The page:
The life-threatening sequela of hemorrhagic colitis induced by Shiga toxins (Stx)-producing Escherichia coli (STEC) infections in humans is hemolytic uremic syndrome (HUS), the main cause of acute renal failure in early childhood. The key step in the pathogenesis of HUS is the appearance of Stx in the blood of infected patients because these powerful virulence factors are capable of inducing severe microangiopathic lesions in the kidney. During precocious toxemia, which occurs in patients before the onset of HUS during the intestinal phase, Stx bind to several different circulating cells. An early response of these cells might include the release of proinflammatory mediators associated with the development of HUS. Here, we show that primary human monocytes stimulated with Shiga toxin 1a (Stx1a) through the glycolipid receptor globotriaosylceramide released larger amounts of proinflammatory molecules (IL-1β, TNFα, IL-6, G-CSF, CXCL8, CCL2, CCL4) than Stx1a-treated neutrophils. The mediators (except IL-1β) are among the top six proinflammatory mediators found in the sera from patients with HUS in different studies. The molecules appear to be involved in different pathogenetic steps of HUS, i.e. sensitization of renal endothelial cells to the toxin actions (IL-1β, TNFα), activation of circulating monocytes and neutrophils (CXCL8, CCL2, CCL4) and increase in neutrophil counts in patients with poor prognosis (G-CSF). Hence, a role of circulating monocytes in the very early phases of the pathogenetic process culminating with HUS can be envisaged. Impairment of the events of precocious toxemia would prevent or reduce the risk of HUS in STEC-infected children.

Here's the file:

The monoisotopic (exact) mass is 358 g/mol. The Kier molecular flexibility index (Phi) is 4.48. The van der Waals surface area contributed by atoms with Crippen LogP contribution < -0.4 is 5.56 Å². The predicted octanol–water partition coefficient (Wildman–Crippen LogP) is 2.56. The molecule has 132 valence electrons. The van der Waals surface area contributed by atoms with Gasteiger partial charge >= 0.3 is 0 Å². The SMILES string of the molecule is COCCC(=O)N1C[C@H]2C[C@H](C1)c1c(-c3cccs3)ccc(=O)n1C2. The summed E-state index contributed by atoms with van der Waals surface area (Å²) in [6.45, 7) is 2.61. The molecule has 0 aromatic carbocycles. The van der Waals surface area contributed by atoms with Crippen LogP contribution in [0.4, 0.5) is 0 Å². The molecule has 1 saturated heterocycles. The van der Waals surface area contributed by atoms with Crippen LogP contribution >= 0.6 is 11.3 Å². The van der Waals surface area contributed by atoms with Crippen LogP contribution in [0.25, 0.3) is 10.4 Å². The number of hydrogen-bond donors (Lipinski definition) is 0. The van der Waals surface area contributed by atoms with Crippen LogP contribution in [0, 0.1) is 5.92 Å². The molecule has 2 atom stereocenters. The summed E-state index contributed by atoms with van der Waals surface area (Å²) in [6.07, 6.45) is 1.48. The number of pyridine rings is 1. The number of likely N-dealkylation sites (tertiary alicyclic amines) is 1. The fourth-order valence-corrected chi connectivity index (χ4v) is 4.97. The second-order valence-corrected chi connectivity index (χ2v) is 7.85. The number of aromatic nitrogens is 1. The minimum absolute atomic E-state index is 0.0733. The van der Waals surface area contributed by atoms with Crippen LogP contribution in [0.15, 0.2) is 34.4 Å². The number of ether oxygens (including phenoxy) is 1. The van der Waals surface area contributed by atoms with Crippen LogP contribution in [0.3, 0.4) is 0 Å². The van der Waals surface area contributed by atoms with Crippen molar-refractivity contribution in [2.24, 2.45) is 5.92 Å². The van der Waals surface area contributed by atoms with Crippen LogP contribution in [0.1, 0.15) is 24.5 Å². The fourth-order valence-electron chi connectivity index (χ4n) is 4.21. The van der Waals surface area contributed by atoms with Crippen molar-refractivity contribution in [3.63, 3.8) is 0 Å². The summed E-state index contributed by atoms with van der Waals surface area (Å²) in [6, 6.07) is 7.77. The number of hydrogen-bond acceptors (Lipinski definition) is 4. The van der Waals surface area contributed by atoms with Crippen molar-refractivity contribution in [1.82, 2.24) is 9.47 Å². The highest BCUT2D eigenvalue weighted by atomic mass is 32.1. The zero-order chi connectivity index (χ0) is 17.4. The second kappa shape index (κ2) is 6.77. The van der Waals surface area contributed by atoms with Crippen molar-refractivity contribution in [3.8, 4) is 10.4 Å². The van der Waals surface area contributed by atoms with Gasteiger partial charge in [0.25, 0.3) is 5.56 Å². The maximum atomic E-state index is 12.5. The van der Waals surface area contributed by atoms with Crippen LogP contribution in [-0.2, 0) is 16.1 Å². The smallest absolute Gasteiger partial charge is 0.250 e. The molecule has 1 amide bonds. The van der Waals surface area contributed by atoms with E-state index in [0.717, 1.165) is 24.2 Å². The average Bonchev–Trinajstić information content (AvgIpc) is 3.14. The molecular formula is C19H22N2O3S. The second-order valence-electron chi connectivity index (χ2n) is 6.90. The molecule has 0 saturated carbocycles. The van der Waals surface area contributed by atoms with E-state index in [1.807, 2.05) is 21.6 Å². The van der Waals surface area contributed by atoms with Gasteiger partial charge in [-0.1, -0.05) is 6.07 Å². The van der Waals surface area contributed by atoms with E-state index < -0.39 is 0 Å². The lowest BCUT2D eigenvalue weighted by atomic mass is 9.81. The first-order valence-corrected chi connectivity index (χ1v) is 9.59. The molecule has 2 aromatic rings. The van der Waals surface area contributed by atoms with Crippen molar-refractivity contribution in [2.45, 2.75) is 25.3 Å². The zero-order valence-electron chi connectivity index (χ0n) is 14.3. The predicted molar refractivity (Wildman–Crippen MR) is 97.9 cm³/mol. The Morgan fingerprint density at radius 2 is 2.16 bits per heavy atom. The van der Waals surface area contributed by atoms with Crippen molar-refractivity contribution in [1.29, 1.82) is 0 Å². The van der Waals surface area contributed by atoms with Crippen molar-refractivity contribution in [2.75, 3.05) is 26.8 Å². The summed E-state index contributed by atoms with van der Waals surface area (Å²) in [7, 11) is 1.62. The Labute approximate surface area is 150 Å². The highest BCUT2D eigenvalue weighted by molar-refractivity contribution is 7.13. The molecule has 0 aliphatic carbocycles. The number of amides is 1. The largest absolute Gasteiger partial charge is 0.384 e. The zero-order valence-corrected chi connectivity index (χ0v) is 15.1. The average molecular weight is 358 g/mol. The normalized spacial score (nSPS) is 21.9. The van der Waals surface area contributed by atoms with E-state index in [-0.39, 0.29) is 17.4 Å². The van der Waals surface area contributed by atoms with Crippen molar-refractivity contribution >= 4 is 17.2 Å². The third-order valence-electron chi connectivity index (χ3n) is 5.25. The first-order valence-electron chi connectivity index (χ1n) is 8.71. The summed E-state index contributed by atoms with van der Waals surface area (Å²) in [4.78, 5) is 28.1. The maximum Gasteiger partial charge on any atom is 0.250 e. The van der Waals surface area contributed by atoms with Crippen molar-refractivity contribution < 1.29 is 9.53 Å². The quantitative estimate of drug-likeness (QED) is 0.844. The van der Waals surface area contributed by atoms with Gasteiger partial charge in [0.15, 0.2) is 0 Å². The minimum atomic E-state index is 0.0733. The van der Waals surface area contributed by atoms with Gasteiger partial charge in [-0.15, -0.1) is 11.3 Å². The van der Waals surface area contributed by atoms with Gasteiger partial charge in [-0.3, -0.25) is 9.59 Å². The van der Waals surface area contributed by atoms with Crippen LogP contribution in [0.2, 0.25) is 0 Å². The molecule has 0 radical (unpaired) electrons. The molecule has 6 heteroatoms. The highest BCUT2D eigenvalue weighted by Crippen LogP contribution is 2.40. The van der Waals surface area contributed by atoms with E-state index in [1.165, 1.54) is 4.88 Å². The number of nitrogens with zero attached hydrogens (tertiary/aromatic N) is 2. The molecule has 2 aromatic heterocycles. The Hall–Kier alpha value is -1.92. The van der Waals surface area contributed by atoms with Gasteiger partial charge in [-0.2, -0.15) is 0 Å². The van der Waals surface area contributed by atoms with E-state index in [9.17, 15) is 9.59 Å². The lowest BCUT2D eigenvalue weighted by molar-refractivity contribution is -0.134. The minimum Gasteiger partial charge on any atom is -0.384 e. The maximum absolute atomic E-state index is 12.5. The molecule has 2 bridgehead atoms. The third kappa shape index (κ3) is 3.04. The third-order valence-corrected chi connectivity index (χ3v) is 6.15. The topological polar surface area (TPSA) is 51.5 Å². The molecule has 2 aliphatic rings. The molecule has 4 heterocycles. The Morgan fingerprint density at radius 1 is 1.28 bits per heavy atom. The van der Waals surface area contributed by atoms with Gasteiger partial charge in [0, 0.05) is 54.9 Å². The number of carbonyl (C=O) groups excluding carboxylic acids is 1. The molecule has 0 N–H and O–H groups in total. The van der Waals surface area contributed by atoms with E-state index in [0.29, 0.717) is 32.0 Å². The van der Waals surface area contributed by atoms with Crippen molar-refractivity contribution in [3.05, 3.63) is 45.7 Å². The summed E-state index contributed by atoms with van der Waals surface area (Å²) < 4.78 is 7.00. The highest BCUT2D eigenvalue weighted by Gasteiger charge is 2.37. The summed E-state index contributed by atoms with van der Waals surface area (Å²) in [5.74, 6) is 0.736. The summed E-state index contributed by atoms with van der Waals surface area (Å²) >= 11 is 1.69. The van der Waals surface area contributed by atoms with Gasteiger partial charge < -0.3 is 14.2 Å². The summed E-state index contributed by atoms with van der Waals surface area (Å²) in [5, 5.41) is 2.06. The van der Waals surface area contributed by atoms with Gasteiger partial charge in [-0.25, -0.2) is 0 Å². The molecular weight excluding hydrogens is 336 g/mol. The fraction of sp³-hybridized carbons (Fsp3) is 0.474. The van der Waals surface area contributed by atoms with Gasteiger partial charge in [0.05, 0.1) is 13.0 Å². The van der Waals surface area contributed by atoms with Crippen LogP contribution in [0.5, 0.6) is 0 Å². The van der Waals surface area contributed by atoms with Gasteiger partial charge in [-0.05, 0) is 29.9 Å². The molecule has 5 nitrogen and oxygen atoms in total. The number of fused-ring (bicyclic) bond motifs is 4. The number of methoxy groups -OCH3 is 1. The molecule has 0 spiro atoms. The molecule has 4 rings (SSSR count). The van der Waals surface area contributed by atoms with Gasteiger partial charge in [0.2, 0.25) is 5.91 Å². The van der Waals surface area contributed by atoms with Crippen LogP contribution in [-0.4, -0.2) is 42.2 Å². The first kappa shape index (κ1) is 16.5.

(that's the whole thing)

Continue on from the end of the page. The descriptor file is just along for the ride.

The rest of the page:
Human monocytes stimulated by Shiga toxin 1a via globotriaosylceramide release proinflammatory molecules associated with hemolytic uremic syndrome.

Brigotti M;Carnicelli D;Arfilli V;Porcellini E;Galassi E;Valerii MC;Spisni E
2018

Abstract

The life-threatening sequela of hemorrhagic colitis induced by Shiga toxins (Stx)-producing Escherichia coli (STEC) infections in humans is hemolytic uremic syndrome (HUS), the main cause of acute renal failure in early childhood. The key step in the pathogenesis of HUS is the appearance of Stx in the blood of infected patients because these powerful virulence factors are capable of inducing severe microangiopathic lesions in the kidney. During precocious toxemia, which occurs in patients before the onset of HUS during the intestinal phase, Stx bind to several different circulating cells. An early response of these cells might include the release of proinflammatory mediators associated with the development of HUS. Here, we show that primary human monocytes stimulated with Shiga toxin 1a (Stx1a) through the glycolipid receptor globotriaosylceramide released larger amounts of proinflammatory molecules (IL-1β, TNFα, IL-6, G-CSF, CXCL8, CCL2, CCL4) than Stx1a-treated neutrophils. The mediators (except IL-1β) are among the top six proinflammatory mediators found in the sera from patients with HUS in different studies. The molecules appear to be involved in different pathogenetic steps of HUS, i.e. sensitization of renal endothelial cells to the toxin actions (IL-1β, TNFα), activation of circulating monocytes and neutrophils (CXCL8, CCL2, CCL4) and increase in neutrophil counts in patients with poor prognosis (G-CSF). Hence, a role of circulating monocytes in the very early phases of the pathogenetic process culminating with HUS can be envisaged. Impairment of the events of precocious toxemia would prevent or reduce the risk of HUS in STEC-infected children.
Brigotti M, Carnicelli D, Arfilli V, Porcellini E, Galassi E, Valerii MC, Spisni E
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Utilizza questo identificativo per citare o creare un link a questo documento: http://hdl.handle.net/11585/662355
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